Well... for those who know me, it should come as no surprise my first foray into gaming came not with joysticks and repeated (and occasionally successful) attempted muggings of parents for quarters, but with pen, paper, and funny looking dice.
Yes, I am a D&D nerd.
My first exposure into this new form of game was courtesy of a random score at a thrift shop. A box that claimed it was a game, but without a game board and multicolored pieces, but rather rule books, sheets of paper, and the previously mentioned funny looking dice. What caused me to spend the dollar for the box of game-that-was-not-a-game however, was the cover art. Warriors dressed in strange armor, wielding massive weapons, a sorcerer, holding a staff aloft, sending a bold of lightning forth, into a hoard of goblins. So many goblins. At least, that was what I believed those... things... were if the title was to be believed.
I pored over the materials until I believed I had a grasp of how this game was to be played. A shame I never got a chance to find players for that game. That was right about the time when those news stories started to come out about tabletop gamers killing each other for imagined loot, college larpers getting lost in some unused steam tunnels, only to be found dead some time later... you get the idea.
This awesome new game that would allow me to recreate my favorite fantasy characters and for a few hours a week actually BE them was demonized to the extent that, even in elementary school I understood that I would never be able to play this game while the stigma existed.
My first console was, of course, an Atari, followed by an NES, a Geneesis (with the Sega CD and 32X attachments) and several others of lesser infamy. OK, not really MINE. I have sisters, so naturally, we all had to share. My first electronic RPG was an NES title called Crysalis. I loved the fact that you can upgrade the weapon, and that as you got stronger, so did the enemies. Funny thing, though: I only actually completed that game some years later on the GBC port.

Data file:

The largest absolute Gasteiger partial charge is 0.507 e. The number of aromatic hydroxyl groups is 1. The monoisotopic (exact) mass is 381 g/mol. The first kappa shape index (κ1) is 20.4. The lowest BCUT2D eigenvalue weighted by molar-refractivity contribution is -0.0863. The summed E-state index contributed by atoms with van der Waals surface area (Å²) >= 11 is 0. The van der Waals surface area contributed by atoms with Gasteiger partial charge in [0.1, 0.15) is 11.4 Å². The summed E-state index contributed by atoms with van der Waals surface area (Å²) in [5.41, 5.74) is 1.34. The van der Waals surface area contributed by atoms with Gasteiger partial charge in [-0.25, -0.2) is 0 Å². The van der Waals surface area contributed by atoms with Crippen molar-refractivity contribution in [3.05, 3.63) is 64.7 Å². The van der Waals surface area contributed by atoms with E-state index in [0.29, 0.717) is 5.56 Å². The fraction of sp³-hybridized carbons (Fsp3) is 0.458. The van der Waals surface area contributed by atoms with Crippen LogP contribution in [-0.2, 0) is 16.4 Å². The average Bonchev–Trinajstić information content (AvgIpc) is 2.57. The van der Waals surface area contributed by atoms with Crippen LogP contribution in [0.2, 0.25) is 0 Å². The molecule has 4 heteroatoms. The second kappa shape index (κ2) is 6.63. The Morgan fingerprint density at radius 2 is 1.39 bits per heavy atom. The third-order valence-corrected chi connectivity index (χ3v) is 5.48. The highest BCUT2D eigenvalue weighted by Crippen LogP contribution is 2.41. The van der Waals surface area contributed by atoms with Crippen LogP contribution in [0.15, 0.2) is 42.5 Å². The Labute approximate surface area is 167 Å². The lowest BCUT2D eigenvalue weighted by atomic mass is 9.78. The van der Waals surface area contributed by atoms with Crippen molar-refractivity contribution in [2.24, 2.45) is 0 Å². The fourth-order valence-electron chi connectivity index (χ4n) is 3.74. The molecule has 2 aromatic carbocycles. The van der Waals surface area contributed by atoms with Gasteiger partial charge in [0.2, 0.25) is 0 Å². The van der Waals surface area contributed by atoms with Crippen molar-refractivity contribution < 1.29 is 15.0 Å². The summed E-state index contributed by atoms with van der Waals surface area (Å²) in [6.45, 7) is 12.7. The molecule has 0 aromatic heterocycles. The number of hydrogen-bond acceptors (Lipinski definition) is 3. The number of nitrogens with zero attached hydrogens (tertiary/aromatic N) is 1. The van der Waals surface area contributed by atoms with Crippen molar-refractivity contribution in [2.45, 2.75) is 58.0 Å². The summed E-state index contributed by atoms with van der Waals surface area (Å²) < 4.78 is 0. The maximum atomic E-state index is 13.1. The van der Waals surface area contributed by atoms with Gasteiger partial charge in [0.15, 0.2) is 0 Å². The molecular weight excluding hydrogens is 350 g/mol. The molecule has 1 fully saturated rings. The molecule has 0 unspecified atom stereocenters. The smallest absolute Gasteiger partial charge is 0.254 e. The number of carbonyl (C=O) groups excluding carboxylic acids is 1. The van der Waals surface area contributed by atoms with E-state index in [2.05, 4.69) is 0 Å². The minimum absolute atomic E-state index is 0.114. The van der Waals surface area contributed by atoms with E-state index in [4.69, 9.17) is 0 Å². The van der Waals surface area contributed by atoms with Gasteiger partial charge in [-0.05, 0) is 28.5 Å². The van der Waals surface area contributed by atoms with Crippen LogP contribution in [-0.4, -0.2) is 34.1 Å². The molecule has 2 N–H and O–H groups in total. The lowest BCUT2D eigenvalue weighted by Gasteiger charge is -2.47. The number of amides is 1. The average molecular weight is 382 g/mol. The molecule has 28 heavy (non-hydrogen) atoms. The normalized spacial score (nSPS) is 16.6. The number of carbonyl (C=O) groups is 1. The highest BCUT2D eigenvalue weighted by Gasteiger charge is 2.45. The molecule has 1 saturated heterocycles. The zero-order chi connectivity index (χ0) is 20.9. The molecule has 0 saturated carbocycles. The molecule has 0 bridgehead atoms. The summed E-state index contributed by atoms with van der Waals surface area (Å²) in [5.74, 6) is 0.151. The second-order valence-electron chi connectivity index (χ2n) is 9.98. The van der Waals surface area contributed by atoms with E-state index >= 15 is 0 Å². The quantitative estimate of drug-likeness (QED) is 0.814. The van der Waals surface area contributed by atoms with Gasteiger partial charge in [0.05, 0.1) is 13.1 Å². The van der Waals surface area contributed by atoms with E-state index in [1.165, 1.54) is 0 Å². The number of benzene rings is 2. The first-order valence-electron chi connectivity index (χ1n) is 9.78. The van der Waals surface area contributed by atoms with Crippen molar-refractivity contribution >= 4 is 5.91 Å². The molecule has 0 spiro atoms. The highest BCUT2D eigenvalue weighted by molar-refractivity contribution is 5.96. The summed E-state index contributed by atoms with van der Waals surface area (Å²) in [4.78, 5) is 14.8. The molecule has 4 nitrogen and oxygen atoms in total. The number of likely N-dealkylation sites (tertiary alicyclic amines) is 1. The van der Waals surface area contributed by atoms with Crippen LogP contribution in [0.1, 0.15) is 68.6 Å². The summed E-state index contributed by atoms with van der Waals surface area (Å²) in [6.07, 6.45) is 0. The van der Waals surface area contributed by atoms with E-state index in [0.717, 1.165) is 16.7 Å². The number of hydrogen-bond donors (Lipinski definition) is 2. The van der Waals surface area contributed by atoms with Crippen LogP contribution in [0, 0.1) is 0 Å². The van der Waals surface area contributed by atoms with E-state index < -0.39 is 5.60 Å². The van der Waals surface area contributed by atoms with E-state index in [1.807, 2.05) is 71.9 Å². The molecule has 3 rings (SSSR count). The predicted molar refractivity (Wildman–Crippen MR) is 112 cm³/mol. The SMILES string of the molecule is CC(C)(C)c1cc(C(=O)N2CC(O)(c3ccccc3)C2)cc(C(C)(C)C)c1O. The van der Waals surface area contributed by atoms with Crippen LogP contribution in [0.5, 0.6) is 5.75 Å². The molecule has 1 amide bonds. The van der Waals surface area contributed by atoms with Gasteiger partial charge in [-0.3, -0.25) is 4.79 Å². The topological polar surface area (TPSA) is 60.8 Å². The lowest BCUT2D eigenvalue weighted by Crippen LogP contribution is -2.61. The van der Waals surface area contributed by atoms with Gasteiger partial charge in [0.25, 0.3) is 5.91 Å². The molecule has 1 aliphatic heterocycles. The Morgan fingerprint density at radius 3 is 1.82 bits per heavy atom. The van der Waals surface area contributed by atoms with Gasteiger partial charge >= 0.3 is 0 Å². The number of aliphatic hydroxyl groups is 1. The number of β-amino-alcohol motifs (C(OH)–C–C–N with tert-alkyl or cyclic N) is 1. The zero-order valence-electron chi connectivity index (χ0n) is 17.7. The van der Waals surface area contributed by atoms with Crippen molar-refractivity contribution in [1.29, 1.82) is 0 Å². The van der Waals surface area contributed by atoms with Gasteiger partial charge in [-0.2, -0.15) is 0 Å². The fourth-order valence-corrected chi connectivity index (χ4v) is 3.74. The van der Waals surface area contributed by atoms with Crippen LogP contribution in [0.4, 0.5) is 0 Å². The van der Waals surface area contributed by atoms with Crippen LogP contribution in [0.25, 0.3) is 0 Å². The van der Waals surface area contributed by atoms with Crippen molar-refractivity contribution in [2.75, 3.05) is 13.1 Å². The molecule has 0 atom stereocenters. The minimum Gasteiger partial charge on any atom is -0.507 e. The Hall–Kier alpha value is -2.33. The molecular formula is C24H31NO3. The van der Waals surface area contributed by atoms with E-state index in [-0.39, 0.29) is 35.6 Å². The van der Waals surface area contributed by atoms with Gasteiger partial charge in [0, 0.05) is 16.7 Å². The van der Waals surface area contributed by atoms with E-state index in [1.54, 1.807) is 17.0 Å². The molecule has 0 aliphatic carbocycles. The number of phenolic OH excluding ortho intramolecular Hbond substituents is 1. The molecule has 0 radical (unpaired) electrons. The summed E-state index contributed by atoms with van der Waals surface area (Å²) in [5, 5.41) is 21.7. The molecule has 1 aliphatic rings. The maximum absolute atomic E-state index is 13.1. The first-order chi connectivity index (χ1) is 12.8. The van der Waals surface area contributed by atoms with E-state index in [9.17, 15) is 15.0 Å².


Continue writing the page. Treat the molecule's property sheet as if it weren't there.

It wasn't until high school, when a friend, who played D&D and realized my interest, showed me some games made by a company called SSI that I made my first jump from pen and paper to keyboard and mouse. Oh, don't get me wrong, we still played good old pen and paper RPGs (these same high school friends also introduced me to other tabletop genres) but by having the battles played out on a computer screen, even in 8 bit (good old D&D Gold Box games, how I still miss them to this day) and later, as a dungeon crawl (the Eye of the Beholder trilogy is still my top computer game series of all time) forever hooked me.
But, there was another game that my friend had a copy of that he showed me that really wowed me. It was distributed using a new sales model called "shareware" (that I later started calling electronic pushing...as in, similar to the guy on the corner offering you a strange smelling cigarette for free, knowing that if you take that first taste he probably had just made a customer for life) that only had a single word for a name: DOOM.
when we weren't off in some fantasy world slaying orcs, we were at another friend's whose parents were techies, playing multiplayer DOOM.
So, of course, when I heard about Halo, as soon as I could, I got an Xbox and got both Halo 1 and 2. The story was amazing! The gameplay, a huge leap forward from DOOM, grabbed me and has not yet let go. It was the closest I came to combining my two favorite genres: shooters and RPGs... until I found out about The Elder Scrolls. Then Mass Effect.
Needless to say, a majority of my library is either shooter, RPG, or a combination of both.
But, if given a choice, I still have my dice collection on standby, always prepared for a showdown with a dragon.